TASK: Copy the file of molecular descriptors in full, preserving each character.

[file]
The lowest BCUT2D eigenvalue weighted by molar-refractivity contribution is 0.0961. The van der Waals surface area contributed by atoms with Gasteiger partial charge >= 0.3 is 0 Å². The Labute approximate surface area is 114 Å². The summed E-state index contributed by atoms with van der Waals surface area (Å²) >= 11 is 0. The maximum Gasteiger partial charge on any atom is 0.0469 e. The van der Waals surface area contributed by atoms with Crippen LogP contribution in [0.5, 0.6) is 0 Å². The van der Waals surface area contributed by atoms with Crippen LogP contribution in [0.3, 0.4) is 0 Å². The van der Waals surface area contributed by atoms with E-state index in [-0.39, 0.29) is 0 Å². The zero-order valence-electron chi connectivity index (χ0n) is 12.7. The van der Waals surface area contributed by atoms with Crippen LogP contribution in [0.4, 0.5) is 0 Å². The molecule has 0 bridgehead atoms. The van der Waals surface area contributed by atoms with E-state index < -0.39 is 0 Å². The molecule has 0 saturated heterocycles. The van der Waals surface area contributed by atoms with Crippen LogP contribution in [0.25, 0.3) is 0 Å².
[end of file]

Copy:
The lowest BCUT2D eigenvalue weighted by molar-refractivity contribution is 0.0961. The van der Waals surface area contributed by atoms with Gasteiger partial charge >= 0.3 is 0 Å². The Labute approximate surface area is 114 Å². The summed E-state index contributed by atoms with van der Waals surface area (Å²) >= 11 is 0. The maximum Gasteiger partial charge on any atom is 0.0469 e. The van der Waals surface area contributed by atoms with Crippen LogP contribution in [0.5, 0.6) is 0 Å². The van der Waals surface area contributed by atoms with Crippen LogP contribution in [0.3, 0.4) is 0 Å². The van der Waals surface area contributed by atoms with E-state index in [-0.39, 0.29) is 0 Å². The zero-order valence-electron chi connectivity index (χ0n) is 12.7. The van der Waals surface area contributed by atoms with Crippen LogP contribution in [0.4, 0.5) is 0 Å². The molecule has 0 bridgehead atoms. The van der Waals surface area contributed by atoms with E-state index < -0.39 is 0 Å². The molecule has 0 saturated heterocycles. The van der Waals surface area contributed by atoms with Crippen LogP contribution in [0.25, 0.3) is 0 Å².